Last Friday, I had the privilege of speaking at an awards ceremony for a local charter school in the greater
area. After I had spoken, during
which the students were receiving their awards, I noticed something that
bothered me. The students didn’t want to come up on stage to get their awards,
and when they did come up they either turned around and walked back down the
stairs or they walked sluggishly across stage, embarrassed as if they had done
something wrong. The other students teased and laughed at the other students
who were recognized for their good deeds. Atlanta
But were these students doing something wrong? By the standards of their environment, yes. It wasn’t cool. Acceptance came with being the brashest and the “hardest” student. My thought was, “what was even the point in them going to school.” I felt as if I was in a real-life Lean on Me movie.
A few facts: the school is an all boys school, in the heart of the Bankhead community. The school is 98% African-American and many of the students come from low-income families.
After this disturbing sight, I asked the principal if I could say but just a few more words, and I began to talk about showing pride when someone is recognizing their greatness instead of running from it. I talked about taking ownership of their stage and walking with head up. I spoke on competing with each other to be better, and not competing against each other to bring down. From the looks of the audience, I truly felt as if the message resonated until a few minutes later when I sat back down, I saw one of the recipients get up, take off his medal, and square up to fight another student.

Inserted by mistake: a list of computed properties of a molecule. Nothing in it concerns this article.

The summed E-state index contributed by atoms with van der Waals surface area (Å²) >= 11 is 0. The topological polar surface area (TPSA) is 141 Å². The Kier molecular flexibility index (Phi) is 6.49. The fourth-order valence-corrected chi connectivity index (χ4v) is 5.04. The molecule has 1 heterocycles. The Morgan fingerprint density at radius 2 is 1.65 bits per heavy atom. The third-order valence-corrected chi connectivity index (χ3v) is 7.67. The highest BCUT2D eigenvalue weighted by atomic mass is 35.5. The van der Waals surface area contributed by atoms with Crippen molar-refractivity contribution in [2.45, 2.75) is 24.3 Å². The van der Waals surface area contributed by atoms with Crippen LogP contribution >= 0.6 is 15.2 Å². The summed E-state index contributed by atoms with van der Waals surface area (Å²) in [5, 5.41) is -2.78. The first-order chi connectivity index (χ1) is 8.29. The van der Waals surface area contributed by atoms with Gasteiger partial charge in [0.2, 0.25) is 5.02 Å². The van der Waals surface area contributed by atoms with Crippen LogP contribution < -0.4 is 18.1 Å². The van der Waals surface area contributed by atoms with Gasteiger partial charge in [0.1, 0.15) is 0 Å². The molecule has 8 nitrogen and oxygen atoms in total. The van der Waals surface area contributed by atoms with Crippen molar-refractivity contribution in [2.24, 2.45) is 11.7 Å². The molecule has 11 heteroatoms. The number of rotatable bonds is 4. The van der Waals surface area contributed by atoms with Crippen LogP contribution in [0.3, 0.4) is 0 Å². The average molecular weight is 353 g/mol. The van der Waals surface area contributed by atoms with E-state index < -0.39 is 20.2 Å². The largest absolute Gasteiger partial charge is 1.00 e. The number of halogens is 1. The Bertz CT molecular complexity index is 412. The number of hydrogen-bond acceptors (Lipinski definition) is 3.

I thought to myself that it is funny that we live in a society where we are ashamed of our greatness but are not ashamed to display our ignorance.
So, then I ask, “Why are we afraid of our greatness?” Is it because we are surrounded by a lot of destroyers in our lives and not builders? Is it because there is too much pressure on being great? Are we not just doing a good enough job as parents, teachers, and citizens of our communities to stop this way of thinking?
Regardless of the reason, it is a sad sight to see. I worry about our children, especially my African-American children, who are blinded from their greatness.
For all people who are hiding in the shadows of despair, inferiority and ignorance, let us appear out of the darkness and show our greatness. We all have it in us.
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